Future Priests of the Third Millennium

A little insight into the life of seminarians from various dioceses preparing for ministry as Roman Catholic priests, including daily activities, personal interests, special events, the spiritual life, news from the seminary, and almost whatever comes to our minds!

Monday, June 18, 2007

Duc in Altum

The last three weeks have found me traveling the Diocese of Rapid City as a teacher in a program we call Duc in Altum. This is a traveling catechetical program that looks much like the Totus Tuus program that exists in other dioceses. I have been traveling with two other seminarians (both of whom have completed only their first year of minor seminary) and we have had a variety of teaching experiences thus far. In the first town, we had about twenty participants total from 1st through 12th grades. In the next town, we had nearly 100 participants from among those same grades.

This week places us on the Pine Ridge Indian Reservation. This is an entirely different place to be. There is almost no catechesis among the people here. Many do not even know the basic facts of the life of Christ. Some are not baptized, and others have received a variety of sacraments. We are supposed to be teaching them about the sacraments. I dread trying to teach marriage. These are young people who have never witnessed a stable marriage. What image am i supposed to give them that helps them understand it? How am I to tell them that marriage demonstrates Gods love for the Church when the coupling of people on the reservation is inevitably a practice in infidelity?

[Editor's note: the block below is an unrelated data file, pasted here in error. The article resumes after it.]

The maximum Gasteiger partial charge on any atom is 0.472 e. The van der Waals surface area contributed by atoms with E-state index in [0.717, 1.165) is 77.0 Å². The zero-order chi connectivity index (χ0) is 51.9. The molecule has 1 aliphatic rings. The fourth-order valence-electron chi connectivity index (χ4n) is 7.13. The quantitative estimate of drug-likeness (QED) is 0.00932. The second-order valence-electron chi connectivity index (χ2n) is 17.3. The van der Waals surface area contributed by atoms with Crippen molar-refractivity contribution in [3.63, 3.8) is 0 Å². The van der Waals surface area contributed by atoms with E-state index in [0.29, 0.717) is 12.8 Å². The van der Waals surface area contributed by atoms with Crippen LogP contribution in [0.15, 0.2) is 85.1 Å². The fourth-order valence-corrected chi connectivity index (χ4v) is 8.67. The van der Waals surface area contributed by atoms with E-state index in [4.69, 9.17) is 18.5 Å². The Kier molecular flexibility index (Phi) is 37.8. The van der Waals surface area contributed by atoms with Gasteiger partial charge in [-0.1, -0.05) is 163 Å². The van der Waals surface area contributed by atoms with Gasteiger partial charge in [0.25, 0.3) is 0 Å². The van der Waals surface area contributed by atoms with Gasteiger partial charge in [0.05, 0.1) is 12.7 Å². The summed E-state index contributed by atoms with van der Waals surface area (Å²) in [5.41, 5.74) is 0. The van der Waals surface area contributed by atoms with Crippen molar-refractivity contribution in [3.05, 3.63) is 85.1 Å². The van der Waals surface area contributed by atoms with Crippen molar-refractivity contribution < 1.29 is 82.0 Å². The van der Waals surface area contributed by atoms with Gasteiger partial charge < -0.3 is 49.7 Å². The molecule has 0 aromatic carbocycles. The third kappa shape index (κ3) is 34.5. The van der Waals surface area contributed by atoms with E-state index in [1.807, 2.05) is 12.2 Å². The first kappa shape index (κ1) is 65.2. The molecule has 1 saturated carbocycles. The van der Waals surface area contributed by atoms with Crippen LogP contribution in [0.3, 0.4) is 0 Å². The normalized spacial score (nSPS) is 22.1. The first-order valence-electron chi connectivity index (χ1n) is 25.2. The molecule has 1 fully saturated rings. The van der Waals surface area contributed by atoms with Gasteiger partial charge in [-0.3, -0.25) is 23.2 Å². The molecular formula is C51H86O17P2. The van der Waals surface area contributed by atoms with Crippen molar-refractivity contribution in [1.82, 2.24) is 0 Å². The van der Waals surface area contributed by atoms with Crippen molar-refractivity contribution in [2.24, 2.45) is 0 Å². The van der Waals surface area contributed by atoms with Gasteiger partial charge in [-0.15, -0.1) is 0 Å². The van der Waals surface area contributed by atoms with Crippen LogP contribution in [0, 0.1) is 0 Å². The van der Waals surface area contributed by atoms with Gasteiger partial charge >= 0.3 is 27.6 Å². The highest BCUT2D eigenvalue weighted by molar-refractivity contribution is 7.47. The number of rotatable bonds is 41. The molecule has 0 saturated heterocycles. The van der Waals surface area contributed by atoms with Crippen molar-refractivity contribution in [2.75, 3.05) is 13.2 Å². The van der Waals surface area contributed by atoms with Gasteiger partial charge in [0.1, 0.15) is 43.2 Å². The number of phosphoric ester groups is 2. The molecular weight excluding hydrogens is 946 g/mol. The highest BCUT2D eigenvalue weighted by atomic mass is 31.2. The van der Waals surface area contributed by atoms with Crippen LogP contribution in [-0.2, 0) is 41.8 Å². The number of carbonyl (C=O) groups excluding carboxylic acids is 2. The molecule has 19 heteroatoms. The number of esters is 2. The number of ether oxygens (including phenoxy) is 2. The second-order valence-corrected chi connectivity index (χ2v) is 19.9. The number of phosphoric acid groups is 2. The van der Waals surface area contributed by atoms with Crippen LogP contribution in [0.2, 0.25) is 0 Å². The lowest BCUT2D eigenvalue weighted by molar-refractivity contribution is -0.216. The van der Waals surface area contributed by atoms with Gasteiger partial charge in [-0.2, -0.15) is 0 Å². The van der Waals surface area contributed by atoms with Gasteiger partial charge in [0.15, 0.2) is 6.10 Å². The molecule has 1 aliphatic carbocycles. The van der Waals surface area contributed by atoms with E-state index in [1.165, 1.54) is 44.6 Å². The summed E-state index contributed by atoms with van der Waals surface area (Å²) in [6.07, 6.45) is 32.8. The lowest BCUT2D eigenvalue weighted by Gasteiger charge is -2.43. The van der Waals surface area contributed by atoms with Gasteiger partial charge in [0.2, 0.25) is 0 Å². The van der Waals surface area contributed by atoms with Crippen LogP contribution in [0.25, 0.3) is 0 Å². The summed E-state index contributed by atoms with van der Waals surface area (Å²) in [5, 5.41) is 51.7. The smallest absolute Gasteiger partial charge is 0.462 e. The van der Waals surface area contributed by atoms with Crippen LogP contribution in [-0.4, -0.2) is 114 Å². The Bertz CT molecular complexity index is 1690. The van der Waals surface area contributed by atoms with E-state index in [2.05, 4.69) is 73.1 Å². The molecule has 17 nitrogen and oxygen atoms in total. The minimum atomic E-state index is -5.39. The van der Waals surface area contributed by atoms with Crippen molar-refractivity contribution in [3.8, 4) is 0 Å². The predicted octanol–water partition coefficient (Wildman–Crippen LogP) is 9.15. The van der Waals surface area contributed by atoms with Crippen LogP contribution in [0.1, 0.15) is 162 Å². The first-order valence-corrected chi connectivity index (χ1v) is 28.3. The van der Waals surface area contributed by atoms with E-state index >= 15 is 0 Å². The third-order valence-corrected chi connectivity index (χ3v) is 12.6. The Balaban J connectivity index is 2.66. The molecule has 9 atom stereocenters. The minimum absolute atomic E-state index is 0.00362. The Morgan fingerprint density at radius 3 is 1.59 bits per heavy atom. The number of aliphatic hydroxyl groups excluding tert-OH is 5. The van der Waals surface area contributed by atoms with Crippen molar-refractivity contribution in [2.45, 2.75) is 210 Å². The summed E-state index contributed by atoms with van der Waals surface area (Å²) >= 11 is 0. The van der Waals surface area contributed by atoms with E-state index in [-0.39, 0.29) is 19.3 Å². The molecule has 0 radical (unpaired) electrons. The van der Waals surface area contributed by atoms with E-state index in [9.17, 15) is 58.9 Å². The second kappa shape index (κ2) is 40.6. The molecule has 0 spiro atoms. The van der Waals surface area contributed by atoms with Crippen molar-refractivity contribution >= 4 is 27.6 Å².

But, where there is life there is hope, and for the coming week my goal is to demonstrate to these children that God loves them - that at the Church they are safe, that they will be fed, that they will be loved and wanted, and that God wants these things for them too. Perhaps herein, they will find some sense of the transcendent God who desires to be in a relationship with them.

And, this work is not without its small lessons and rewards. They are beautiful children with wonderful senses of humor. Today, as I played tether ball with several of them (apparently reservation tether ball has different rules) on of the children would shout his battle cry in the native language of his people every time he hit the ball - "Hoka Hey!" It's a good day to die.